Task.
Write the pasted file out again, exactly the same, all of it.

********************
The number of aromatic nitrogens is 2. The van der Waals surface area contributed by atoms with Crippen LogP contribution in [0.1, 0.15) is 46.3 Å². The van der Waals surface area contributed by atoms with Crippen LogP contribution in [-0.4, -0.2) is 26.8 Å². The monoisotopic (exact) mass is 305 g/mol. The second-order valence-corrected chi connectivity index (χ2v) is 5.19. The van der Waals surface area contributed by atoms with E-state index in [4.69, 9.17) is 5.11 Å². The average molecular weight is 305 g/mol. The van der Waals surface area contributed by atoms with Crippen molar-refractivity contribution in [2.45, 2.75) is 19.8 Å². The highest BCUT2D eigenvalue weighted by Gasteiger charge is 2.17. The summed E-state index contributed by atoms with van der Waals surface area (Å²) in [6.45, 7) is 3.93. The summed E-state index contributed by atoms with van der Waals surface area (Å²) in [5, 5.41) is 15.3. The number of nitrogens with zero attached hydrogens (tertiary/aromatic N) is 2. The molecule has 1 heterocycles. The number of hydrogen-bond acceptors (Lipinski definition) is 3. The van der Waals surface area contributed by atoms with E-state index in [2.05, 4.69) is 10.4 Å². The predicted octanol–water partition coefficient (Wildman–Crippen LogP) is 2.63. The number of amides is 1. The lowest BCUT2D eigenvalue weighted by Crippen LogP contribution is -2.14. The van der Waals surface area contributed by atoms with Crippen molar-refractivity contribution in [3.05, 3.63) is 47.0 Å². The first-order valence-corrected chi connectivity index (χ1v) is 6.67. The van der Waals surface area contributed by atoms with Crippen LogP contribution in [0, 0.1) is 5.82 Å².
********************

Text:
The number of aromatic nitrogens is 2. The van der Waals surface area contributed by atoms with Crippen LogP contribution in [0.1, 0.15) is 46.3 Å². The van der Waals surface area contributed by atoms with Crippen LogP contribution in [-0.4, -0.2) is 26.8 Å². The monoisotopic (exact) mass is 305 g/mol. The second-order valence-corrected chi connectivity index (χ2v) is 5.19. The van der Waals surface area contributed by atoms with E-state index in [4.69, 9.17) is 5.11 Å². The average molecular weight is 305 g/mol. The van der Waals surface area contributed by atoms with Crippen molar-refractivity contribution in [2.45, 2.75) is 19.8 Å². The highest BCUT2D eigenvalue weighted by Gasteiger charge is 2.17. The summed E-state index contributed by atoms with van der Waals surface area (Å²) in [6.45, 7) is 3.93. The summed E-state index contributed by atoms with van der Waals surface area (Å²) in [5, 5.41) is 15.3. The number of nitrogens with zero attached hydrogens (tertiary/aromatic N) is 2. The molecule has 1 heterocycles. The number of hydrogen-bond acceptors (Lipinski definition) is 3. The van der Waals surface area contributed by atoms with E-state index in [2.05, 4.69) is 10.4 Å². The predicted octanol–water partition coefficient (Wildman–Crippen LogP) is 2.63. The number of amides is 1. The lowest BCUT2D eigenvalue weighted by Crippen LogP contribution is -2.14. The van der Waals surface area contributed by atoms with Crippen molar-refractivity contribution in [3.05, 3.63) is 47.0 Å². The first-order valence-corrected chi connectivity index (χ1v) is 6.67. The van der Waals surface area contributed by atoms with Crippen LogP contribution in [0, 0.1) is 5.82 Å².